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This Company Knows 1,500 Things About You

Your income, religion, health and habits are all on a server — and up for sale

By Rich_Maloof Jun 19, 2012 2:46PM

Photo: Bloomberg/Bloomberg/Getty ImagesSo tell me, what color are your undies? You might as well share with all of us. The intel is out there already, having been collected on a computer server in Little Rock, Arkansas, and made available to any and every retailer in the undies industry.

It sounds ridiculous, sure, but when you get a coupon in the mail for light pink tanga briefs with lace fringe and you’re wondering, How did they know I like these??, remember what we said.

The business of consumer espionage — they call it database marketing — is silently expanding, and a company called Acxiom is one of the industry’s top spies. These guys know far more about you and your family than an online vendor learns by placing cookies in your browser. With 1,500 data points per person on 500 million individuals, Acxiom has more info than your best friend does. According to NYT, they’ve been collecting offline and online information for the past forty years, covering everything from your religion, voter profile, income, debt, ethnicity, and investing habits to your favorite veggies, pet foods, TV shows, and house plants.

Data brokers like Acxiom and Epsilon say all’s well (or did they say Orwellian?) to develop a “360-degree view” on individuals because the master plan is to cater to consumers, but from this end it feels a lot more like stalking. The databasers are collecting and selling our info faster than we can make laws to protect ourselves. We’re also being profiled — racially, socio-economically, and otherwise — based on information over which we have no control. You may be rated as a high-value prospect, in which case marketers will be eager to bombard you with marketing offers and discounts; or you might be rated low-value, in which case they have a lovely term for you: “waste.”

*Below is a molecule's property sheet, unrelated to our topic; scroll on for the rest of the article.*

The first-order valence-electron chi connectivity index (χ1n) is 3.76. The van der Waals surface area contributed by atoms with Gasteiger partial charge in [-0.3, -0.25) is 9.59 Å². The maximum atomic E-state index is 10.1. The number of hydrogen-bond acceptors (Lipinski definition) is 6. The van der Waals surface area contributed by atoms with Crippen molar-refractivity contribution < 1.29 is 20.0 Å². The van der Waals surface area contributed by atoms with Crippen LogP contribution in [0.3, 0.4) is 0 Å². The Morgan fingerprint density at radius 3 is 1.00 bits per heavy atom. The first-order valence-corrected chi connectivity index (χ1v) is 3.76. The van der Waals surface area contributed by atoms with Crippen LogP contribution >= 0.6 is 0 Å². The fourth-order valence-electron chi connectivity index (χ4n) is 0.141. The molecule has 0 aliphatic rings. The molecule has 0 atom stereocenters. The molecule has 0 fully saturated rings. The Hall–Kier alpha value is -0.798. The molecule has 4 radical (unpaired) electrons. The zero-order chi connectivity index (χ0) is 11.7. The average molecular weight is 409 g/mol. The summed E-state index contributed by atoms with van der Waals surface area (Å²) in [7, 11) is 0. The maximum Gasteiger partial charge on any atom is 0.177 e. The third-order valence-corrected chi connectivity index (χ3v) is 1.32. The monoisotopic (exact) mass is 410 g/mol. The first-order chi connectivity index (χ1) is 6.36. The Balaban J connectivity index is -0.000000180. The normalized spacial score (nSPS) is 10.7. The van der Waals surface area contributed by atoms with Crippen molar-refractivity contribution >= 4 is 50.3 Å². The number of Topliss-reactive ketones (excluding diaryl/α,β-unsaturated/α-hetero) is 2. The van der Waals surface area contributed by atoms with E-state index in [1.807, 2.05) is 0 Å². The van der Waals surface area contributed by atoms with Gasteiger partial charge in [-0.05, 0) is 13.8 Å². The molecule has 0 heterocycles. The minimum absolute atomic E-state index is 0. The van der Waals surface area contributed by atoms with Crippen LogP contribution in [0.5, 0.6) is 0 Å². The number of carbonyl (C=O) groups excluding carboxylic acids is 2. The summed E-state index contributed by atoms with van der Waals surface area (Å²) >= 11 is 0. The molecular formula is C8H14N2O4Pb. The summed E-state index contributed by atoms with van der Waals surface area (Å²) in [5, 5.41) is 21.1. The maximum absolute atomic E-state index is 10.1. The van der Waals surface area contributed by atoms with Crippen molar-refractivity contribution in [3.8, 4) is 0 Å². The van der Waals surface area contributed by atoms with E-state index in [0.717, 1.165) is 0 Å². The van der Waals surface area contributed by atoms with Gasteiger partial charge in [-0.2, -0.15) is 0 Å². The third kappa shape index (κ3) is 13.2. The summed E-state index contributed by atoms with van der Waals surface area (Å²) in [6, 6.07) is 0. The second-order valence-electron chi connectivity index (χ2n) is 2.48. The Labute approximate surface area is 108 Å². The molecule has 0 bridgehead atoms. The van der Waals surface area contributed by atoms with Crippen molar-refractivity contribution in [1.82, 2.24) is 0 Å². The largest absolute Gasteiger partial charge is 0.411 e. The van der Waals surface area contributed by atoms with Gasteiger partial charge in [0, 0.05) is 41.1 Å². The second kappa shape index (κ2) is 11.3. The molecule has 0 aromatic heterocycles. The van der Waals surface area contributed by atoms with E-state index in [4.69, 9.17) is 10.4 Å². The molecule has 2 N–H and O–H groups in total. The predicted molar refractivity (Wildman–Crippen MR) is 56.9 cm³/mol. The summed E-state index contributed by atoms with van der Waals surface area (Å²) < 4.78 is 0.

Acxiom says it allows consumers to access and correct information about themselves “when appropriate,” though it’s about as simple as a tax return. The convoluted process concludes with the requirement to snail-mail them a $5 check — because they can cull 50 trillion data transactions per year, but they can’t accept PayPal.

Databrokering is a billion-dollar biz, and they don’t want you to know what they know about you. But listen, don’t be worried about privacy. They’re only mining and refining these fantastically detailed profiles for your own convenience. Remember the teenaged girl whose dad learned she was pregnant only after Target had figured it out? The superstore knew her super well. We like to feel we’re pretty well safeguarded and independent, but do you really think stores like that can’t typecast you, find you, and direct products to you? They called it Target, fer cryin’ out loud. And they know what color your undies are.

Photo: Bloomberg/Bloomberg/Getty Images

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39Comments
Jun 20, 2012 2:26PM